... for or as ...

Wookie

Senior Member
Korea, Korean
The employee’s manager must approve, in writing, any outside or consulting activity for or as a vendor, a supplier of goods or services, a customer or partner of ABC Limited.

This is from a business policty.
I have problem understanding the underlined part.
I'd like to know if the part means i) or ii).

i)
... any outside or consulting activity for ABC Limited
... any outside or consulting activity as a vendor, a supplier of goods or services, a customer or partner of ABC Limited.

ii)
... any outside or consulting activity for a vendor, a supplier of goods or services, a customer or partner of ABC Limited.
... any outside or consulting activty as a vendor, a supplier of goods or services, a customer or partner of ABC Limited.
 
  • Copyright

    Senior Member
    American English
    This is the way I read it:
    ABC Limited employees must receive written approval from their manager before they engage in any outside or consulting activity for any ABC Limited vendor, supplier, customer or partner.
     

    Cagey

    post mod (English Only / Latin)
    English - US
    Hmm ...

    I see read it as Wookie does in his option ii. I might have punctuated it differently:
    ... any outside or consulting activity for (or as) a vendor, ....
    The two possibilities being considered are:
    that he might be employed by someone outside the company as a vendor, etc,

    or that he might be employed by a vendor etc, outside the company.
     

    Copyright

    Senior Member
    American English
    I chose to rephrase because I read option ii as an either/or choice, which didn't make sense. But you're suggesting he meant both... which I find even more confusing.

    I guess the first question that should be answered (for me) is whether or not it is ABC Limited writing this statement.

    To create the most confusing example from option ii, this could be said:
    Acme Universal employees must have their manager’s approval for any consulting activity as a customer of ABC Limited.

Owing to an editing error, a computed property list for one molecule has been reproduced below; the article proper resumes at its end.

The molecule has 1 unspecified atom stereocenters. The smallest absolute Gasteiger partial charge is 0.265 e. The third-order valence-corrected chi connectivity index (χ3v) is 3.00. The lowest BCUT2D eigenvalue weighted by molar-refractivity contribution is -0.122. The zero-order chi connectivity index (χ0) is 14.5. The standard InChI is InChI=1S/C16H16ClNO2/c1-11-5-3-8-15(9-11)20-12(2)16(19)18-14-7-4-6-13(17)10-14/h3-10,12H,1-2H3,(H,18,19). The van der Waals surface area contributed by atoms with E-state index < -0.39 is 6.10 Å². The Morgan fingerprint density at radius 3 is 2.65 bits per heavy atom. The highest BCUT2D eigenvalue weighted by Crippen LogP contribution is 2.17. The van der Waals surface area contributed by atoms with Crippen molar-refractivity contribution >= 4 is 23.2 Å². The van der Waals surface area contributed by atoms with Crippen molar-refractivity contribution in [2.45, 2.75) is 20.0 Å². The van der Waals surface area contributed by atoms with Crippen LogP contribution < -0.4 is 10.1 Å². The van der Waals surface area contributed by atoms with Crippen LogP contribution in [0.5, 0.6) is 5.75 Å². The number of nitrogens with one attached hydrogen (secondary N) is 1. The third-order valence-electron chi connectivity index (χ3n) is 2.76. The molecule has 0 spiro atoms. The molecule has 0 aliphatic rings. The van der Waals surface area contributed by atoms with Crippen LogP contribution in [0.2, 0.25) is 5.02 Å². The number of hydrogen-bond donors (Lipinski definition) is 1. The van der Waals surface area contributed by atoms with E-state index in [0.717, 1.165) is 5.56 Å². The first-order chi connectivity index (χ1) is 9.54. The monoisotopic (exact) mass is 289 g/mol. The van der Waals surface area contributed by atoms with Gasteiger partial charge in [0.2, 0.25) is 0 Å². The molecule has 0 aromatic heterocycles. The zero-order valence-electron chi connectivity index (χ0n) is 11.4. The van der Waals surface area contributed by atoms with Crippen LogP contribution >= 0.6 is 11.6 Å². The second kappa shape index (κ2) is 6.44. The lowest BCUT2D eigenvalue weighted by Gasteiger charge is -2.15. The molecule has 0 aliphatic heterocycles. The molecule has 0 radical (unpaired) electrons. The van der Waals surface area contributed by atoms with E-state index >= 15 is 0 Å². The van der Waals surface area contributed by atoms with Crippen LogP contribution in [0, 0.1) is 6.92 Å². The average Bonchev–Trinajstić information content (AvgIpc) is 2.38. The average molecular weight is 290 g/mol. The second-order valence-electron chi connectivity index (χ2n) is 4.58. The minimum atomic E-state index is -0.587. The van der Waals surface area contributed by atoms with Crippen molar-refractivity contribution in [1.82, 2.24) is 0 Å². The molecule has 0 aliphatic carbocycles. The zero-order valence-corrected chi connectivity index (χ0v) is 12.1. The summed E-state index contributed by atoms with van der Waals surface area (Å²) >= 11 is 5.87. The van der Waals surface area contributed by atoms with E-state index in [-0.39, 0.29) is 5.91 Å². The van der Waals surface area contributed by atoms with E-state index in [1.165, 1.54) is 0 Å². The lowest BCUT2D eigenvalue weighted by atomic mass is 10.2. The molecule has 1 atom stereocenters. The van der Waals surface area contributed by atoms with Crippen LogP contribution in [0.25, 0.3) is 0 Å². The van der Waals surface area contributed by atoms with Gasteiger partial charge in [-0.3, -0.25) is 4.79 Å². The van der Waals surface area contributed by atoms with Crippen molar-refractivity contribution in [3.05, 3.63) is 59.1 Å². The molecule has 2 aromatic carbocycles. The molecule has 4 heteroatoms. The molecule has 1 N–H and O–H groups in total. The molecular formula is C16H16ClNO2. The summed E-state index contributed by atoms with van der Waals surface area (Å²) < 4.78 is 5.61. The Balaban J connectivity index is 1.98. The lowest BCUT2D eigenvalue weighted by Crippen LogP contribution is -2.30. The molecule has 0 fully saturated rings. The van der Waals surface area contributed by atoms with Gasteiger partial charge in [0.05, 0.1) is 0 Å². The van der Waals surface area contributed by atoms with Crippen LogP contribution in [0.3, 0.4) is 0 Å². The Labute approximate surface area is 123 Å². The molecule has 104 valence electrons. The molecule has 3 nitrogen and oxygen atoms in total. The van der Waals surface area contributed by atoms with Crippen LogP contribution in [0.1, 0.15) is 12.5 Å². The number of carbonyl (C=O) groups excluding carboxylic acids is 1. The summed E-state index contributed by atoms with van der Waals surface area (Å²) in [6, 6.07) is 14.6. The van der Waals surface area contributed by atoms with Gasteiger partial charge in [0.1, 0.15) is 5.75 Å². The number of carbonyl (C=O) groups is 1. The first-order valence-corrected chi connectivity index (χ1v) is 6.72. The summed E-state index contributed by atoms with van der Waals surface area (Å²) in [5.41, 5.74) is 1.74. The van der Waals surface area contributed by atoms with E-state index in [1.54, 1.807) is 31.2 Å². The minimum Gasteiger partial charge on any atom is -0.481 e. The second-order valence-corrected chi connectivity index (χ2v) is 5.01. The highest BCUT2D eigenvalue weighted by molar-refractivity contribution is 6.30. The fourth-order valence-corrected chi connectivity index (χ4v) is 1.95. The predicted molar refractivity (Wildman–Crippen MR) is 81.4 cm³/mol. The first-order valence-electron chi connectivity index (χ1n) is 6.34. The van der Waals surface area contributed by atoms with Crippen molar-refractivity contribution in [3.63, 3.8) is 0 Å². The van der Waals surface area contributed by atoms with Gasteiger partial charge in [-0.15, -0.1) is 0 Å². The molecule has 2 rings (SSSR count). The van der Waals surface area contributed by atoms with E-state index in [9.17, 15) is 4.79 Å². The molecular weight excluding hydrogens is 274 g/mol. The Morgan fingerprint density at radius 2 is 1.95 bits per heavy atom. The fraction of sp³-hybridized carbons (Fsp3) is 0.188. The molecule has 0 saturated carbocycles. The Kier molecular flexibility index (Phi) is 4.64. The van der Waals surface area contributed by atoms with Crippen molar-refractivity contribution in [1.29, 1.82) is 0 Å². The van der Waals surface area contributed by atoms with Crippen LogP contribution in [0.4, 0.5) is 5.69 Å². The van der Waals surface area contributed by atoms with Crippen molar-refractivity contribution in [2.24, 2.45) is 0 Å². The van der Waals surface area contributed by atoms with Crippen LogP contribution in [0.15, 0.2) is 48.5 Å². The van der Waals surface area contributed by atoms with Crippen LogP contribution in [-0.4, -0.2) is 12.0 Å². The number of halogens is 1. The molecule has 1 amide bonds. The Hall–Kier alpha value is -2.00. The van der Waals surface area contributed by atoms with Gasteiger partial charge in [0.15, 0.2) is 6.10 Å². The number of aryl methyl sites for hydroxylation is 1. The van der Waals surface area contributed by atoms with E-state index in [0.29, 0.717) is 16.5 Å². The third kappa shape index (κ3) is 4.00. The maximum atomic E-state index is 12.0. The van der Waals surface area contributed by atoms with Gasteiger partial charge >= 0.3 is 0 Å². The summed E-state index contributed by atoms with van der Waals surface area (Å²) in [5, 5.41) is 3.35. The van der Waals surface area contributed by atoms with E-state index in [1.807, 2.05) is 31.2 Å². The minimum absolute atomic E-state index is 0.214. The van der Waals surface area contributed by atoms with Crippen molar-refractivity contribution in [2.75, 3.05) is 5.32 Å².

Cagey

    post mod (English Only / Latin)
    English - US
    I was assuming that this is the company rule, and it is intended to allow the company to keep tabs on any work their employees do for any other company, to be certain that they don't work for a competitor, or do something that might in some other way be contrary to the interests of the company.

    The construction is not easy to read. I happen to be inclined to use it, but I think that actually it is better avoided.

    I wanted to use ewie's swing-dashes, but I was trying to stick to conventional punctuation. Would this be easier to understand?
    I have been studying magic. I will take any job I can get working as ~ or, for ~ a magician.
    = I will take any job I can get working as a magician. + I will take any job I can get working for a magician.​
    (Not a great example, but it's late here.)
     

    Copyright

    Senior Member
    American English
    It works for a magician, but for the other... I will have to think about it. I'm hoping Wookie clarifies before breakfast. :)
     

    Cagey

    post mod (English Only / Latin)
    English - US
    Yes, well, my system breaks down when we get toa customer or partner of ABC Limited.
    working for a customer, for a partner is okay.
    but:
    working as a customer, as a partner?
    On the other hand, I can think of no other way making sense of the first part.
     
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